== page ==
Posted on December 24, 2018

Qatar General Electricity and Water Corporation (Kahramaa) has provided first electricity connection to a livestock farm at Abu Nakhla under its ongoing project to connect six animal farm complexes with electricity across the country.

The new service will help reduce operation cost of livestock farms which were depending on generators for power supply. The move is part of a major state project to increase the local production of meat and milk to ensure food security in the country. The new service will cover six farm complexes operating in Al Khrairb, Al Simsimah, Al Wakrah, Al Khor, Al Sheehaniya and Abu Nakhlah. “We have connected first livestock farm at Abu Nakhla farm complex under a project to support owners of farms,” said Abdullah Faraj Mubarak Nasrullah, Assistant Director of Customer Services at Kahramaa in statement posted on the social networking site of Kahramaa.

He said that the project will encourage farms to expand their business by making more investment. “The new service will provide suitable environment for raising animals and cut the operation costs of farms including maintenance of generator and diesel,” said Nasrullah. He said that Kahramaa had announced in July 2018 that it was ready to provide electricity connection to farm complexes and had asked farm owners to submit the requests to serve the purpose. Faris Al Ahbabi, the owner of the farm has lauded Kahramaa for providing electricity connection. “As soon as I came to know about the initiative of Kahramaa regarding electricity connection, I applied immediately for the service,” said Al Ahbani advising other farms to submit the request to benefit from the initiative as it was very useful. Farm complexes have become an important factor in supporting strategic stocks to promote self-sufficiency and food security of Qatar.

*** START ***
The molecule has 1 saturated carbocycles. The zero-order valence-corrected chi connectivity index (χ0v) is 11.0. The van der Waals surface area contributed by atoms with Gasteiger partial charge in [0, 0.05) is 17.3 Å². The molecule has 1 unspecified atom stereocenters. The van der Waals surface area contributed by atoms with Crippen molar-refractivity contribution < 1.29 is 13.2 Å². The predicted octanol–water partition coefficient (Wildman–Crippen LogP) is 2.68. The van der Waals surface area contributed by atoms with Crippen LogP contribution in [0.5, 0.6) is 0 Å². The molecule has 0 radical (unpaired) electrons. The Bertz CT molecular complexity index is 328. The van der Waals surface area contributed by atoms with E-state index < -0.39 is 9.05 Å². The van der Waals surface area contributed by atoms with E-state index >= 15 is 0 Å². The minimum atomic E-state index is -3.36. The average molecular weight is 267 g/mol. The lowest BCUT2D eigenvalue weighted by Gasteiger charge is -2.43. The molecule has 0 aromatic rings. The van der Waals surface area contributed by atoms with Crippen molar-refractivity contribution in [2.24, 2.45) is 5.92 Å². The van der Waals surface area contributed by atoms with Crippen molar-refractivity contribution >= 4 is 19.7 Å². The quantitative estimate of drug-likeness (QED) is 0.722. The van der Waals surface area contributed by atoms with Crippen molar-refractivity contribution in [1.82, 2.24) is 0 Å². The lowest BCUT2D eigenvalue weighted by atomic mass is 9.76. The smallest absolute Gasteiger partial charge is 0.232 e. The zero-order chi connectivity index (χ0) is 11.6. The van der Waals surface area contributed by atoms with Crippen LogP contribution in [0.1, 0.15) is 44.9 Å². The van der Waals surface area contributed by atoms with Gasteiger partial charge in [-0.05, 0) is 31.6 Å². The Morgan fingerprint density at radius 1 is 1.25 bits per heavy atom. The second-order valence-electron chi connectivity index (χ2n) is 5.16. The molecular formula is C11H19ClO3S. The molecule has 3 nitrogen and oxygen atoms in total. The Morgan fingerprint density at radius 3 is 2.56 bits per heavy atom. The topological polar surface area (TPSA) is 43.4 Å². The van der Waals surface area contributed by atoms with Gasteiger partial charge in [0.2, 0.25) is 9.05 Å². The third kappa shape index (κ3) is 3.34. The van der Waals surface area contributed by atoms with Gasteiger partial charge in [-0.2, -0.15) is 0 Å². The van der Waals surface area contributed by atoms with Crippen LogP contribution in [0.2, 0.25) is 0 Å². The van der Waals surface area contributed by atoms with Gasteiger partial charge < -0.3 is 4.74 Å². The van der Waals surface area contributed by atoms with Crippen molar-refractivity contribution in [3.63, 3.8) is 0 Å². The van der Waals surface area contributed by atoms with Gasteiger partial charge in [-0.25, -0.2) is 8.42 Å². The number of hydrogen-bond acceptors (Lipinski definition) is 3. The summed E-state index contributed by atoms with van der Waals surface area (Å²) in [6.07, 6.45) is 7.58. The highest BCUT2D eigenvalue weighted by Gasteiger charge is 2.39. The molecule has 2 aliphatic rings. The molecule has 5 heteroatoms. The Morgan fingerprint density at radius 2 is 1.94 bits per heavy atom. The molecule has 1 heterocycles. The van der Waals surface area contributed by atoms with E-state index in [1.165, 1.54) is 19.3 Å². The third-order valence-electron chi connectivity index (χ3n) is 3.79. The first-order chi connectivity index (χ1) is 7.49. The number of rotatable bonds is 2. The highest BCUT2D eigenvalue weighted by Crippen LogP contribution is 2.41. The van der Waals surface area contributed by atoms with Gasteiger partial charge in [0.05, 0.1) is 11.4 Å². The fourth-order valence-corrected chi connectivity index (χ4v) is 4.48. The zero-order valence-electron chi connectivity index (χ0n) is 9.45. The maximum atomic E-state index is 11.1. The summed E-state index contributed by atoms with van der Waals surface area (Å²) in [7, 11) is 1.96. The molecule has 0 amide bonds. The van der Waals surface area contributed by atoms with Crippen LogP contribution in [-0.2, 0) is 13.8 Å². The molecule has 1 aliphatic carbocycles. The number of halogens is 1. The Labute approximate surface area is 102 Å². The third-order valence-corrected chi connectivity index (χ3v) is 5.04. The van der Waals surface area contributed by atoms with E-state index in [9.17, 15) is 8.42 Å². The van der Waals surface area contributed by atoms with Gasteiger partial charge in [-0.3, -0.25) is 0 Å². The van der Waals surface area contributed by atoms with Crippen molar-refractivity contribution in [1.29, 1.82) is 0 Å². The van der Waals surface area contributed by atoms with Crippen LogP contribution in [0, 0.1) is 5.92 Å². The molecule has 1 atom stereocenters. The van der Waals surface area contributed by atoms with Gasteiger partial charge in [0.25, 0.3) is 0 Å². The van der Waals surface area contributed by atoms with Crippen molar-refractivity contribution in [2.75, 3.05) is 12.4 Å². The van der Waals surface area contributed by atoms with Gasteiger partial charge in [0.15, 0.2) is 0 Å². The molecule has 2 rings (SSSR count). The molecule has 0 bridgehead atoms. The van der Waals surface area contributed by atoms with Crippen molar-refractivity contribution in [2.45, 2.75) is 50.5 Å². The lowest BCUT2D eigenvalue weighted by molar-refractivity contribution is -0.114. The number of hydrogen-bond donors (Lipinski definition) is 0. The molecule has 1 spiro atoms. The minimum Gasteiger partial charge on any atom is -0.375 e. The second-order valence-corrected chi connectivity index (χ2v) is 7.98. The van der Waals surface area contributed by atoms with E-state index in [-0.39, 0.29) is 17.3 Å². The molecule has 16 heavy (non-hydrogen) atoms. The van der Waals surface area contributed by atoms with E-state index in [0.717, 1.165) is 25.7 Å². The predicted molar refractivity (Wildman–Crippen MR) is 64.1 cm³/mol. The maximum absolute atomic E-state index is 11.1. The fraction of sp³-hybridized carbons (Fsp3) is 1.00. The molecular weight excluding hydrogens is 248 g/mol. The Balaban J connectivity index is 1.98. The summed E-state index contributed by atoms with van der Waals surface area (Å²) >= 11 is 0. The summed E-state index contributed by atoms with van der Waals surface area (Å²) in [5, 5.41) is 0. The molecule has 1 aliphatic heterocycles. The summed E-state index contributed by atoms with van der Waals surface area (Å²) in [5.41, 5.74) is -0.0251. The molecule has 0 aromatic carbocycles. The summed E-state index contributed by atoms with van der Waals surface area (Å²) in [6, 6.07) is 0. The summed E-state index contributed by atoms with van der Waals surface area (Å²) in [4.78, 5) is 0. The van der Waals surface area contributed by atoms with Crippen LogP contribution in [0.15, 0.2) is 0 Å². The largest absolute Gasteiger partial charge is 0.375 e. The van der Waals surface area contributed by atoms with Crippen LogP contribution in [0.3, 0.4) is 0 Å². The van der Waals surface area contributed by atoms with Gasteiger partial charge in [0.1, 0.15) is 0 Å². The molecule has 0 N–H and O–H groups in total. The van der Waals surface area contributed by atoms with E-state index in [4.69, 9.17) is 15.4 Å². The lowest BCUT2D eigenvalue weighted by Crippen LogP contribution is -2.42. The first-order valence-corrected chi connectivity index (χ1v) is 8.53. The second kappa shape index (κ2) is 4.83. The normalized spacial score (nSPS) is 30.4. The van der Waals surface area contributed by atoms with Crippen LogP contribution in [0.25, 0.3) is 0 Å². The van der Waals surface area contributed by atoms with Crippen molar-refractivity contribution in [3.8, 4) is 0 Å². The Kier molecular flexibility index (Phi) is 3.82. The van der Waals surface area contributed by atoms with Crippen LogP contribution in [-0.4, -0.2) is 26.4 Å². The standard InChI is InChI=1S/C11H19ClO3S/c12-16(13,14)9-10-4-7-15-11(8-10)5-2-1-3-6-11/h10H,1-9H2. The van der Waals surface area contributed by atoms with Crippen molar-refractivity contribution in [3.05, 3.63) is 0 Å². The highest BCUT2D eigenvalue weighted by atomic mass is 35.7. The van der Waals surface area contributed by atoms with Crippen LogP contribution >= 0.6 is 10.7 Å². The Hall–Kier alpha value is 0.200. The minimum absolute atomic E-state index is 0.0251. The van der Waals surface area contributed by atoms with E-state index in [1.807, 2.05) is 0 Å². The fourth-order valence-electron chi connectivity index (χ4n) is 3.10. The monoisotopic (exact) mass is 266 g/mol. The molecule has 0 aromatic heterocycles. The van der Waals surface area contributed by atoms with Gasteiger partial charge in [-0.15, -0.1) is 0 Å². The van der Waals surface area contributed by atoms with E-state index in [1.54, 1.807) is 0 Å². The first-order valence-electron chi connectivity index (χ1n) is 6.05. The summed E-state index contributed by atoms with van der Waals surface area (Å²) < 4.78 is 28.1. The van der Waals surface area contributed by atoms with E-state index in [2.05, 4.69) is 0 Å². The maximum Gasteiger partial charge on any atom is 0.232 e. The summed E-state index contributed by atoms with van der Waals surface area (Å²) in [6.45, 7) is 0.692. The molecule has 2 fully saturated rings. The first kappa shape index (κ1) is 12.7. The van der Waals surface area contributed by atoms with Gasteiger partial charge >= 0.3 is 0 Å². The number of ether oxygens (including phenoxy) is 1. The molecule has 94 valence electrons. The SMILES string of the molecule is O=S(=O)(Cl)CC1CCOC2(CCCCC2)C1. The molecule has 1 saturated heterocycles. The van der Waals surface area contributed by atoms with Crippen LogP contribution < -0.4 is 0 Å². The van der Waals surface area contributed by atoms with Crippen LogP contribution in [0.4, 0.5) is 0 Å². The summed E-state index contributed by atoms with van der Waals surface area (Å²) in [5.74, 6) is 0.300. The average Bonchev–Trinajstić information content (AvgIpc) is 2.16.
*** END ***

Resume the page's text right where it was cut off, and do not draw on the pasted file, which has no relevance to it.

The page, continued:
According to the Ministry of Municipality and Environment, the number of livestock in the country is close to 1.6 million heads, while the number of livestock heads in the complexes is about 350,000, of which sheep constitute 66 percent. The blockade proved a stimulant for private companies and animal breeding farms to improve their performances as a result self-sufficiency in local products increased significantly.

source: The Peninsula